How We Differ
As to the volunteers of the AHA and the ACC, “they are we,” and “we are they.” The leadership of each organization often is deeply involved in the activities of both organizations, as exemplified by our own dual membership and leadership in the ACC and the AHA. In fact, we are the rule rather than the exception. This shared profile extends beyond leadership at a national level and captures a very similar experience at the affiliate and division level (AHA) and at the state level (ACC). Because the ACC is a unique organization of cardiovascular professionals and the AHA is a voluntary health organization with a diverse constituency including cardiovascular professionals, basic and clinical investigators, patients, lay volunteers, business leaders, and children, one might expect that our organizations' approaches on certain issues would differ. Certain issues appropriately fall within the purview of a professional organization (e.g., cost and reimbursement policies), while others have greater emphasis by a voluntary health organization (e.g., advocacy for prevention and optimal patient care, clean air legislation, and food policy). Both the AHA and the ACC are strong advocates for research funding, cardiovascular prevention, public health policy, and issues surrounding health care reform. For example, the ACC has recently embraced the “Year of the Patient” and has developed online resources to support patient care. Similarly and importantly, advocacy for cardiovascular research remains a major contribution of the AHA along with the ACC, and the tireless efforts of many are intended to restore and increase National Institutes of Health–funded research. The ACC, recently making use of its mature registry structure, has received grant support in partnership with academic centers to pursue cardiovascular outcomes research. Both the ACC's NCDR and the AHA's GWTG experiences have led to multiple peer-reviewed publications that have served to change practice in the management of cardiovascular disease. Additionally, AHA-driven philanthropic support has funded 4 outcomes research centers to evaluate new methodology and train more outcomes researchers to accomplish this much-needed work, along with the additional support by the ACC for other cardiovascular research endeavors fulfilling important cardiovascular research gaps not met by government and industry.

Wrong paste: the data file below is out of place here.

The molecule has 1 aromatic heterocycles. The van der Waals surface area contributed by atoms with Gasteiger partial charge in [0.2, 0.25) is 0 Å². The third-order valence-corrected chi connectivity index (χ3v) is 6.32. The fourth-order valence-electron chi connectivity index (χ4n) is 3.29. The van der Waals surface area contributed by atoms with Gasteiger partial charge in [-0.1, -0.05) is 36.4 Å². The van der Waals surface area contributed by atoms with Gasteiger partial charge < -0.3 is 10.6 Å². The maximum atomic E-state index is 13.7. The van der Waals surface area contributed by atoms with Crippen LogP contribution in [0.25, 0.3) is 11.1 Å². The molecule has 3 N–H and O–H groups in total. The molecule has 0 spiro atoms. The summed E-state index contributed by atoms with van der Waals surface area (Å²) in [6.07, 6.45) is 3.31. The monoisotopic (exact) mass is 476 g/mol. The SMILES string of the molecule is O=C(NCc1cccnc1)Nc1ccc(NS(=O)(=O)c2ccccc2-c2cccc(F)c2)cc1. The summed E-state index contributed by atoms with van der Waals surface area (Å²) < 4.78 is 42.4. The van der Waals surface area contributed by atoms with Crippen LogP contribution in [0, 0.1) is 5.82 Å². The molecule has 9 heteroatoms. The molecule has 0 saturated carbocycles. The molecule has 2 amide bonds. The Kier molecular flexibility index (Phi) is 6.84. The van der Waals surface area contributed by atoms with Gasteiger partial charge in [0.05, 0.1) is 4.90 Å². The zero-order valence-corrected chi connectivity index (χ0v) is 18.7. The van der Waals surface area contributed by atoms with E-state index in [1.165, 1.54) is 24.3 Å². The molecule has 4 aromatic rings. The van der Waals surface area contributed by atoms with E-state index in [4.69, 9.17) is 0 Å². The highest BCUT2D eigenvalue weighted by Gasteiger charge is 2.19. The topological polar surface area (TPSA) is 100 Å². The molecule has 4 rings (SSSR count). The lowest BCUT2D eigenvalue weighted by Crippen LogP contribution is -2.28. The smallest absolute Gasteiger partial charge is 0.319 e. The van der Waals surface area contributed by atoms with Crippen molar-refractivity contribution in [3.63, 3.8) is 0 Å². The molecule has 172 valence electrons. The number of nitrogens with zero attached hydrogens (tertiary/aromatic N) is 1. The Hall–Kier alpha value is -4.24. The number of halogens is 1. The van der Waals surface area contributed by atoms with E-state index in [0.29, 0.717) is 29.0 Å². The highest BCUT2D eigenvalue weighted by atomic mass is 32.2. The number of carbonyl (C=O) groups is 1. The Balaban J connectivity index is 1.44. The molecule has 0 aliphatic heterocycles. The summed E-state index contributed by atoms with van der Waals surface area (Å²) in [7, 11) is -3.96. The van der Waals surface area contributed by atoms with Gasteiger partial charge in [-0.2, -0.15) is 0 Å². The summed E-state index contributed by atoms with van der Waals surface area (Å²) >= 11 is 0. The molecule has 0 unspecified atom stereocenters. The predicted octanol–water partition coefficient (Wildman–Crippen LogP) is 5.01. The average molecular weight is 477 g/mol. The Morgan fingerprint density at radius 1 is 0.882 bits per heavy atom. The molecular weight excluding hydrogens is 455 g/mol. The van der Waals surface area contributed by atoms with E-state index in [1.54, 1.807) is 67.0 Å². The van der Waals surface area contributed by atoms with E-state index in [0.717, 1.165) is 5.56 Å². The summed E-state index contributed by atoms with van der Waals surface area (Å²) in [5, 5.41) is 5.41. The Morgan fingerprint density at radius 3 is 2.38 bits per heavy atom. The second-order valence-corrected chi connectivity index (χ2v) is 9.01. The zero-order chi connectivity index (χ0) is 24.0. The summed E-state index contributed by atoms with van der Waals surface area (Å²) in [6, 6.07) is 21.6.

The ACC and the AHA Going Forward
Increasing fiscal challenges for both organizations have created a unique landscape that has been difficult to navigate over the last 2 years; yet, the mission, purpose, and effectiveness of both organizations remain fully intact. For the time being, both organizations have adopted a “lean approach,” and certain program adjustments have been required. As we move forward, there are certain activities where appropriately both organizations remain separately engaged—unique in this consideration is the American Stroke Association, a division of the AHA that promotes science, advocacy, and increased awareness for stroke. Also unique here is the political action committee supported by the ACC and intended to advocate for issues directly pertinent to the practice of cardiology. As a 501c3 entity, the AHA is not allowed to operate a political action committee. Other timely issues are uniquely suited, however, for joint engagement. One such topic is the “relationship with industry” policies. We are striving for synergy in this important area, to strike a clear position of transparency while maintaining a productive work environment for volunteers engaged in efforts on behalf of the ACC and the AHA. We continue to seek other novel and appropriate areas that would best benefit from harnessing the power of our 2 organizations. This reduces inefficiency, saves time, and maximizes our joint resources. We believe that more “one voice” opportunities exist. If we constantly strive to view our programs and issues from the hospital, cardiovascular provider, and especially the patient perspective, we will invariably make wise decisions for both organizations and for the cardiovascular community.
Finally, should your day find you working with a staff person from the ACC or the AHA, please offer a genuine “thank you.” We are better organizations for their talent and extraordinary commitment to our missions. We would also like to personally thank you for your membership in the ACC and the AHA. We believe that as cardiovascular professionals we are better for our involvement with the ACC and the AHA. Most importantly, our patients benefit from the synergies we describe. Together, we are creating better health and accomplishing a greater good for those persons at risk for and affected by heart disease and stroke.
- American College of Cardiology Foundation